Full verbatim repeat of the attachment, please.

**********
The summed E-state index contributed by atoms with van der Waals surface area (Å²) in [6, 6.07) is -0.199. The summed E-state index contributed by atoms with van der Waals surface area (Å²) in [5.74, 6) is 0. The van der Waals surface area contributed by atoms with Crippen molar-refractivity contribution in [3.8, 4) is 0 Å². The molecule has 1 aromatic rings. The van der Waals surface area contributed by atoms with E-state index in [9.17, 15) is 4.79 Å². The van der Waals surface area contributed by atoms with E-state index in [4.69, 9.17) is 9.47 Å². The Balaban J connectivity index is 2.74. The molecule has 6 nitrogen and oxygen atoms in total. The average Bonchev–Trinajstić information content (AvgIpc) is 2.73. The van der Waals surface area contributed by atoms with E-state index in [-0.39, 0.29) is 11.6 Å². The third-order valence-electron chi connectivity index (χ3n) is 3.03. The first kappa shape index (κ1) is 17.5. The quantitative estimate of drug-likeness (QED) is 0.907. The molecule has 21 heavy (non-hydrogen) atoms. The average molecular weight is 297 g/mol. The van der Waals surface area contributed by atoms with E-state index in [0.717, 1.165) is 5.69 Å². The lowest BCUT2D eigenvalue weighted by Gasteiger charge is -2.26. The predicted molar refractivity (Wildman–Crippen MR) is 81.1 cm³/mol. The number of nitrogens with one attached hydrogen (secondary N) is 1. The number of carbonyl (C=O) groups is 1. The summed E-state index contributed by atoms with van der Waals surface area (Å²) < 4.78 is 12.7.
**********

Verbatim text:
The summed E-state index contributed by atoms with van der Waals surface area (Å²) in [6, 6.07) is -0.199. The summed E-state index contributed by atoms with van der Waals surface area (Å²) in [5.74, 6) is 0. The van der Waals surface area contributed by atoms with Crippen molar-refractivity contribution in [3.8, 4) is 0 Å². The molecule has 1 aromatic rings. The van der Waals surface area contributed by atoms with E-state index in [9.17, 15) is 4.79 Å². The van der Waals surface area contributed by atoms with E-state index in [4.69, 9.17) is 9.47 Å². The Balaban J connectivity index is 2.74. The molecule has 6 nitrogen and oxygen atoms in total. The average Bonchev–Trinajstić information content (AvgIpc) is 2.73. The van der Waals surface area contributed by atoms with E-state index in [-0.39, 0.29) is 11.6 Å². The third-order valence-electron chi connectivity index (χ3n) is 3.03. The first kappa shape index (κ1) is 17.5. The quantitative estimate of drug-likeness (QED) is 0.907. The molecule has 21 heavy (non-hydrogen) atoms. The average molecular weight is 297 g/mol. The van der Waals surface area contributed by atoms with E-state index in [0.717, 1.165) is 5.69 Å². The lowest BCUT2D eigenvalue weighted by Gasteiger charge is -2.26. The predicted molar refractivity (Wildman–Crippen MR) is 81.1 cm³/mol. The number of nitrogens with one attached hydrogen (secondary N) is 1. The number of carbonyl (C=O) groups is 1. The summed E-state index contributed by atoms with van der Waals surface area (Å²) < 4.78 is 12.7.